I knew that if I had to use the bathroom midday, I would have to go to the nurse’s office and say my stomach hurt so that my mom would take me home. This, in turn, meant missing the entire rest of the school day rather than having her bring me back to class, which would mean facing the possibility of someone asking where I’d gone. That was the deal. From kindergarten on, I looked at each carton of chocolate milk, each astronaut pouch of Capri Sun, with the same calculated thought: Could I afford to drink this now and still stay at school all day with my friends? Probably not. My choice, then, was between meeting my human need for liquid and participating fully in my own education.
The ADA passed when I was 10. On TV, I saw a girl near my own age crawl out of her wheelchair and up the inaccessible steps of the Capitol building to demonstrate the need for such a monumental piece of legislation. People with disabilities deserved to be included in society as full citizens. We deserved to be treated as human beings. That we weren’t was something I had already internalized as an immovable fact. I cried in front of the TV that night at the thought that there would be an accessible restroom at my school by the time I started sixth grade. I cried because it hadn’t occurred to me, before that moment, that I could belong in this way.
It was me friend Anna who encouraged me to watch Buffy the Vampire Slayer. After my initiation, Anna made sick playlists featuring the bands of The Bronze—the nightclub in Sunnydale, where Buffy took place—and shared the soundtrack to the infamous musical episode “Once More With Feeling” with me. But I don’t remember consciously watching Buffy—it feels like I absorbed it by osmosis, or drank a large, invisible Big Gulp of Whedonverse. Like all of the folks in the essays below, I find Buffy the Vampire Slayer engrossing and nuanced. It’s not perfect, but it is wonderful.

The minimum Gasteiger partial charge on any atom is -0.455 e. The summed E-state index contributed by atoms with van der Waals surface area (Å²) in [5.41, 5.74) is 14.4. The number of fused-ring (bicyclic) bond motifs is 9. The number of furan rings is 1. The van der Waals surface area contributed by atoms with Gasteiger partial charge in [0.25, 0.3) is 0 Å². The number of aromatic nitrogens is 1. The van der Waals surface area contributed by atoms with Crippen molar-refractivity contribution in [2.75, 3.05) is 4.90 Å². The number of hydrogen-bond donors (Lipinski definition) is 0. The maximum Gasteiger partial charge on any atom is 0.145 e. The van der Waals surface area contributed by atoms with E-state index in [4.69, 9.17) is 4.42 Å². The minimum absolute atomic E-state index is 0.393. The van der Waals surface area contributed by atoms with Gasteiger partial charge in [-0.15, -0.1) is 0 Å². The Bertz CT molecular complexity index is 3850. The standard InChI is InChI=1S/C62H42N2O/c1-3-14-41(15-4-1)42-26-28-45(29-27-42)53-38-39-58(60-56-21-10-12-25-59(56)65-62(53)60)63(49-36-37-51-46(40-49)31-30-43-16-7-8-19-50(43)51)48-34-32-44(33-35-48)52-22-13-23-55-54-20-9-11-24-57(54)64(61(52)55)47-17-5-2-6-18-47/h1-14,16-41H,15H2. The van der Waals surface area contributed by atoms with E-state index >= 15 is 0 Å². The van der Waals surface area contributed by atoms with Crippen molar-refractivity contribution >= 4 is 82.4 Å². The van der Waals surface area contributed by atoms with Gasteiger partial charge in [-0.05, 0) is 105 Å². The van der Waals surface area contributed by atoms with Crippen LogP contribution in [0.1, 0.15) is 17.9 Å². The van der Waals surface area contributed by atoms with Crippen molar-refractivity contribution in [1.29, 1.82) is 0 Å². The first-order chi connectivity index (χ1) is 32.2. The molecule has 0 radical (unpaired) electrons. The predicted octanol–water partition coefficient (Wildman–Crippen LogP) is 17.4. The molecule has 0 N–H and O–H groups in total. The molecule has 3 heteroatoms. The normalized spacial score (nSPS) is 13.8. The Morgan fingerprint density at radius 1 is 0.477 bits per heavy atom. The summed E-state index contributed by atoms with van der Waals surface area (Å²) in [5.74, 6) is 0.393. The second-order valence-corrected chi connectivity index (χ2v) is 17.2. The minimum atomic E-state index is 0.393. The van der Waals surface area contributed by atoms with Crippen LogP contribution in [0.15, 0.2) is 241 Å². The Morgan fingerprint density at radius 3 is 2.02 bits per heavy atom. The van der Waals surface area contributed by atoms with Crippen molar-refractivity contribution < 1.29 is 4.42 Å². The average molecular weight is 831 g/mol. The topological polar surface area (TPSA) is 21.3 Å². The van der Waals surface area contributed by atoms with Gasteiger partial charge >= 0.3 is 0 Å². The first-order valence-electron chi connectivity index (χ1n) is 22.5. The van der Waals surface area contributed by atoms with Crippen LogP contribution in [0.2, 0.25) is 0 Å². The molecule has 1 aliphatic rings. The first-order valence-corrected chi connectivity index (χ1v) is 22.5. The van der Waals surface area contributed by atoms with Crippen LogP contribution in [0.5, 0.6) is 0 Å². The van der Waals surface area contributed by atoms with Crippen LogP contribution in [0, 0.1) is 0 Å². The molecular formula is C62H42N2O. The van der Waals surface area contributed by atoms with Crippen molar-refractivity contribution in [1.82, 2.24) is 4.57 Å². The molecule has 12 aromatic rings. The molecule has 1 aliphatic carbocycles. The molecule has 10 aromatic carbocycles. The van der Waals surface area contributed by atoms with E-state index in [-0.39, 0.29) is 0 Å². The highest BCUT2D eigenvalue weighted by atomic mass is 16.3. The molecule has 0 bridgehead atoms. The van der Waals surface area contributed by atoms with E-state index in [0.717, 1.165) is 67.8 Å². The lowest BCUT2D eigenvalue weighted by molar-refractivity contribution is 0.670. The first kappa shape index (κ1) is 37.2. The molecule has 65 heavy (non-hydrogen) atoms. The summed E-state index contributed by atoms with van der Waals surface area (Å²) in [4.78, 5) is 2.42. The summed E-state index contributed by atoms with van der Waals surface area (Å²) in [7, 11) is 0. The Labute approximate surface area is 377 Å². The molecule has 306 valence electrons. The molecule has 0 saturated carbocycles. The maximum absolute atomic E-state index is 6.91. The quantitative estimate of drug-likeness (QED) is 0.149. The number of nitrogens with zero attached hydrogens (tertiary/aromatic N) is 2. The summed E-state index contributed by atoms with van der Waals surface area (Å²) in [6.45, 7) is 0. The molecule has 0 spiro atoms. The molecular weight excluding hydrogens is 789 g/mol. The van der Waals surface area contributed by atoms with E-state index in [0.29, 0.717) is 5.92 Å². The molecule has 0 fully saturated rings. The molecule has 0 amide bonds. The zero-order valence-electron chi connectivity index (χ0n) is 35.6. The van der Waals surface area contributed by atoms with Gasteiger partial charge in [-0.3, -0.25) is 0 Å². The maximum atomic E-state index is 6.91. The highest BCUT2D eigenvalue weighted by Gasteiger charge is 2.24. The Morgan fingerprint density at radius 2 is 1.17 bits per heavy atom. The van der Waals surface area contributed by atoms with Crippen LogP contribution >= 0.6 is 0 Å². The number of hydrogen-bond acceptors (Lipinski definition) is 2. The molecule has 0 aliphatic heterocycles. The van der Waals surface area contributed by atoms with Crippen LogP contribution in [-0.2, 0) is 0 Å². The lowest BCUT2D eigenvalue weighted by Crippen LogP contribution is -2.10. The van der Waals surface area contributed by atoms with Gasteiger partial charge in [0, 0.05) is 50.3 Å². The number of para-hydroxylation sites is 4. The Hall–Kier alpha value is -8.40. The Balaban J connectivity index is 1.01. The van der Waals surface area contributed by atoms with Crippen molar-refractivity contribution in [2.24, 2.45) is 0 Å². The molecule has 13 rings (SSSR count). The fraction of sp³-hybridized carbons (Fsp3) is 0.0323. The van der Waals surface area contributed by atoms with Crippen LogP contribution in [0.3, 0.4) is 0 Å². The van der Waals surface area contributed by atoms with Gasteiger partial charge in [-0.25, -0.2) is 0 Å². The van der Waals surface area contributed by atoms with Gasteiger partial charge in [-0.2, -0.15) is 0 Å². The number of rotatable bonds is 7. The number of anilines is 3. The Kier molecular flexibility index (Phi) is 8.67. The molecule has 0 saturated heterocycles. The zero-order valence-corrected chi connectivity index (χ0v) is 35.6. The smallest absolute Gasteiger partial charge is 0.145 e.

Anna also designed me a t-shirt with THE BRONZE emblazoned on the chest. It’s tight and black with white letters, and I get complimented every time I wear it. It fits perfectly underneath my jean jacket. I wear it when I want to feel prepared, strong, sexy. It’s what Buffy would want.
1. “‘Buffy the Vampire Slayer‘ is the Greatest Show in the History of Television.” (Rachel Vorona Cote, The Week, March 2017)
Some time ago, I compiled a writing playlist comprised of my favorite instrumental pieces. Propelled by instinct rather than reason, I included “Sacrifice,” the music that concludes the fifth season of Buffy the Vampire Slayer. My husband watched with mild bemusement as I clicked and dragged the file to a place of prominence within the mix. “Are you sure you want to listen to ‘Sacrifice’ while you’re trying to work?” he asked. “You cry every single time.”